In effect this may mean that councils will be forced to judge many exemption claims on the “balance of probability”. The process of investigating individual claims could take weeks or months, according to one housing sector insider.

The DWP error could also lead to hundreds of applications to the local government ombudsman as tenants seek redress for being wrongly made liable for the bedroom tax.

Theo Blackwell, the cabinet member for finance at Camden council said: “While good news for those families, it is an administrative nightmare as we have to find those continuously in receipt of housing benefit going back 18 years, when we – like most councils – have changed systems largely from a paper-based one to new IT systems. This is more evidence of how the bedroom tax policy was rushed and ill-conceived.”

Giles Peaker, a solicitor at Anthony Gold who blogs about housing law at the Nearly Legal website, said: “It wouldn’t be a surprise if regulations accidentally failed to amend or repeal some previous regulations. It happens quite often when the relevant law is labyrinthine. If I were a housing benefit recipient in the relevant situation, I would certainly appeal the bedroom tax deduction on these grounds.”

So labour win the vote and debate in their calls for a public enquiry into the effects of the Tory welfare “reform”. A lot of people don’t seem to understand about voting on issues like this in parliament, and despite the good news, some have been griping that there were too few MPs turned up to vote. Let me clarify. First of all this was a backbench debate, so it was only the backbench MPs that attended. This can be seen on the Hansard record.

Secondly, on other occasions MPs have other business to attend, when you read the reasons for their absence, they are usually valid and understandable. In these circumstances, MPs use the pairing system to vote on the issue in advance of the debate. That was the case recently with the bedroom ta debate that Labour tabled themselves.

The third issue to consider is that the Lib dems almost always vote with the Tories, which leaves Labour outnumbered anyway, so to win any vote is a spectacular success for them. However, the debates are tabled by Labour to raise public awareness every bit as much as they are to challenge, oppose, and attempt to persuade the libdems and tories that their policies are toxic and damaging, and there is of course a record kept of all of the issues raised with Coalition policies, which is very useful as a reference, and will be in the future, too, as evidence.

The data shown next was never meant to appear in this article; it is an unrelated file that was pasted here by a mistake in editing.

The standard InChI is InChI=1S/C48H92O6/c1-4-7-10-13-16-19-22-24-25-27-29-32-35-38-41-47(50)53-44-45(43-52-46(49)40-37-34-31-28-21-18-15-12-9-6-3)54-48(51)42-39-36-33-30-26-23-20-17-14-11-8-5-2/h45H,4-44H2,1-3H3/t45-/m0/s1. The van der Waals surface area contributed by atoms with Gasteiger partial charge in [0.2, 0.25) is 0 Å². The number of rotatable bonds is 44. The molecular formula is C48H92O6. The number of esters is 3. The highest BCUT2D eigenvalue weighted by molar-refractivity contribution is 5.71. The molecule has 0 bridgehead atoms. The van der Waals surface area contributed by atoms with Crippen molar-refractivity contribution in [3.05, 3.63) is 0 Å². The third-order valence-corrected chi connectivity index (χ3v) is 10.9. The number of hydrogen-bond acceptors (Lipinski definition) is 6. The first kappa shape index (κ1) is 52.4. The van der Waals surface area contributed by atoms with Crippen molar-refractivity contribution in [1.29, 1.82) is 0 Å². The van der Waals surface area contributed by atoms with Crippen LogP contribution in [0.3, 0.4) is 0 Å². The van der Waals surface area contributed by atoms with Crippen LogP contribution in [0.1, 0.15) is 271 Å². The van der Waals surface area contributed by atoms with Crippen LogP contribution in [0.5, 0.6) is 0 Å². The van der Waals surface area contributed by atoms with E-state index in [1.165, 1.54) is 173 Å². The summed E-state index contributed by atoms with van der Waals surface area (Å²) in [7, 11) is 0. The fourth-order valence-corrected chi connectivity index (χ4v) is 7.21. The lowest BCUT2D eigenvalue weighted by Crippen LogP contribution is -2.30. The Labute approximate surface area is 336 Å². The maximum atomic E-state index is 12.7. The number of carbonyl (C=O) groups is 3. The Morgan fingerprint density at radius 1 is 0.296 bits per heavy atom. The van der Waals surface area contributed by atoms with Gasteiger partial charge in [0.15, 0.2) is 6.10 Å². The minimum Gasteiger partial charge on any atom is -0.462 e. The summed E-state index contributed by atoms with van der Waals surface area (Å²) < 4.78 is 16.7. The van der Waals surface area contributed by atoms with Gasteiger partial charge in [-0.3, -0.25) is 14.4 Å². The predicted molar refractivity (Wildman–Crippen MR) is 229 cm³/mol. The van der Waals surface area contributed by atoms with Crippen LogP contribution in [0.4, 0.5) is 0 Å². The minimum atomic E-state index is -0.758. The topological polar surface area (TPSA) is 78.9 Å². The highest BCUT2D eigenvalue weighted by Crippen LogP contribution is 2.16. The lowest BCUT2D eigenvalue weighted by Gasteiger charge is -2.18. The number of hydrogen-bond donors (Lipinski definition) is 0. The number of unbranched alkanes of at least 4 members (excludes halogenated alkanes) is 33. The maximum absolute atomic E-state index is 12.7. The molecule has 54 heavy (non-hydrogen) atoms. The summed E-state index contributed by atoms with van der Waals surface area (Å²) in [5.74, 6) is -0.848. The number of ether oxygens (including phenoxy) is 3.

Some are using people’s ignorance about the voting system to perpetuate propaganda about Labour. For example the SNP circulated the lie that labour didn’t vote recently on an issue, yet the Hansard record shows plainly that they did, and all of them, sufficient to divide the House. That was an appallingly blatant lie from the SNP. Similarly, the claim made about MPs not bothering to vote on the bedroom tax recently was used as propaganda, yet the pairing system was in use for that debate, and they ALL voted. Furthermore it was LABOUR that tabled that debate in the first place, and they have opposed the bedroom tax from the start! I can’t abide people telling lies to get their own way, but some ARE. And not just Tories either. Please be careful not to believe all you read and see, it is bad enough fighting the Tories, but they are not the only ones with an agenda that aims at damaging the Labour Party by telling lies about them.

As if that’s not bad enough of lately most of the press and politicians all seems to promote the right wing agenda of wanting to ban EU migrants from claiming benefits for three month or five years whichever is greater.

It’s hardly surprising to learn that George Osborne’s pledge to make the state permanently smaller. Many feel the state is due to expand in a quite unwelcome way. The £25 billion Osborne says he is cutting probably going to finance out of work benefits as unemployment raises which many think it will.

Quantitative easing will have to stop before the market calls time and the expanding US deficit will cause interest rates to rise both there and here. All this will cause pressure on companies’ margin and cause them to reduce their workforce or close to protect those margins.

The tax to pay for unemployment will be collected from middle and lower earners who at the same time will have their share of welfare state reduced by means testing.

Middle Britain will be educated into believing that they are supporting scroungers and slackers and any proposals to change course will be greeted by the cry “where is the money coming from.

Of couse this will have certain credibility as so much will be committed to unemployed benefits. The way of handling the crisis seems to bear a great deal of resemblance to the way things were done in the 80s to keep the Conservatives in power for years.

Let’s us all hope that Osborne is like one of those First World War generals who made mistakes because they were always fighting the last battle.

Let us all also hope that Labour does not repeat the same mistakes it did in the 80s and makes opportune alliance without being merely shallow and opportunists. Now is the time to return to Labour and remind them of their core values and vote Labour in all the elections in 2014-2016.


2 responses to “what have witnessed in the early part of 2014